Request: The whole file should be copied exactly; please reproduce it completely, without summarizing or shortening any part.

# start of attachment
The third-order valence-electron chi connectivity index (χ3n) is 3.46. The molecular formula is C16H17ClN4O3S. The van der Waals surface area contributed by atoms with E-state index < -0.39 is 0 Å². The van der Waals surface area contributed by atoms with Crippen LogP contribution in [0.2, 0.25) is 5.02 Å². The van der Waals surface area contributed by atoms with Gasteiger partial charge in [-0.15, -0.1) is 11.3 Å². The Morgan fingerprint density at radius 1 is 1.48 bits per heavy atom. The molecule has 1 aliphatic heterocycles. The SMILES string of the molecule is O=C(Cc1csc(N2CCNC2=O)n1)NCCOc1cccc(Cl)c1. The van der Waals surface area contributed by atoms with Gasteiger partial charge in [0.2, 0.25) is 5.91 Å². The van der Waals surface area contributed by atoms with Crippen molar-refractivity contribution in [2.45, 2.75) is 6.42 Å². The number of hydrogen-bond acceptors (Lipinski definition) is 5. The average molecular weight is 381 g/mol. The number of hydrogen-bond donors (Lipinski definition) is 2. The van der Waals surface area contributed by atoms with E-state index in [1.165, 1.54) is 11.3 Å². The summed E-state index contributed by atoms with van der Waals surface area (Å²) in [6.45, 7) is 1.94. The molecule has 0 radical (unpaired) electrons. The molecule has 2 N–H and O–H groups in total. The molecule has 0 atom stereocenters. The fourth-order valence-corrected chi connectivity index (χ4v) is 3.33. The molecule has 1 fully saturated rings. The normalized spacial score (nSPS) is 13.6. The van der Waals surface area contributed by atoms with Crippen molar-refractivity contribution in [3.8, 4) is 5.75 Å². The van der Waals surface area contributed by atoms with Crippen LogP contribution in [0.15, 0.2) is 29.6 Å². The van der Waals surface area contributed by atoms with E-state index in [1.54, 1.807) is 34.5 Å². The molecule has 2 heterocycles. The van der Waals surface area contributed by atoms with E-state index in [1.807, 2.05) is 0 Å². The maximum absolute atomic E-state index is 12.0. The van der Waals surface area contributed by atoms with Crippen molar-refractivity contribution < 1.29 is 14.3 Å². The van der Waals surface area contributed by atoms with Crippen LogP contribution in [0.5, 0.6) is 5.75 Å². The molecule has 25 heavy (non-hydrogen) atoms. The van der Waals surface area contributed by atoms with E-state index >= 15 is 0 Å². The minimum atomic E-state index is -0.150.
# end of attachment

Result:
The third-order valence-electron chi connectivity index (χ3n) is 3.46. The molecular formula is C16H17ClN4O3S. The van der Waals surface area contributed by atoms with E-state index < -0.39 is 0 Å². The van der Waals surface area contributed by atoms with Crippen LogP contribution in [0.2, 0.25) is 5.02 Å². The van der Waals surface area contributed by atoms with Gasteiger partial charge in [-0.15, -0.1) is 11.3 Å². The Morgan fingerprint density at radius 1 is 1.48 bits per heavy atom. The molecule has 1 aliphatic heterocycles. The SMILES string of the molecule is O=C(Cc1csc(N2CCNC2=O)n1)NCCOc1cccc(Cl)c1. The van der Waals surface area contributed by atoms with Gasteiger partial charge in [0.2, 0.25) is 5.91 Å². The van der Waals surface area contributed by atoms with Crippen molar-refractivity contribution in [2.45, 2.75) is 6.42 Å². The number of hydrogen-bond acceptors (Lipinski definition) is 5. The average molecular weight is 381 g/mol. The number of hydrogen-bond donors (Lipinski definition) is 2. The van der Waals surface area contributed by atoms with E-state index in [1.165, 1.54) is 11.3 Å². The summed E-state index contributed by atoms with van der Waals surface area (Å²) in [6.45, 7) is 1.94. The molecule has 0 radical (unpaired) electrons. The molecule has 2 N–H and O–H groups in total. The molecule has 0 atom stereocenters. The fourth-order valence-corrected chi connectivity index (χ4v) is 3.33. The molecule has 1 fully saturated rings. The normalized spacial score (nSPS) is 13.6. The van der Waals surface area contributed by atoms with Crippen molar-refractivity contribution in [3.8, 4) is 5.75 Å². The van der Waals surface area contributed by atoms with Crippen LogP contribution in [0.15, 0.2) is 29.6 Å². The van der Waals surface area contributed by atoms with E-state index in [1.54, 1.807) is 34.5 Å². The molecule has 2 heterocycles. The van der Waals surface area contributed by atoms with E-state index in [1.807, 2.05) is 0 Å². The maximum absolute atomic E-state index is 12.0. The van der Waals surface area contributed by atoms with Crippen molar-refractivity contribution < 1.29 is 14.3 Å². The van der Waals surface area contributed by atoms with Crippen LogP contribution in [0.5, 0.6) is 5.75 Å². The molecule has 25 heavy (non-hydrogen) atoms. The van der Waals surface area contributed by atoms with E-state index >= 15 is 0 Å². The minimum atomic E-state index is -0.150.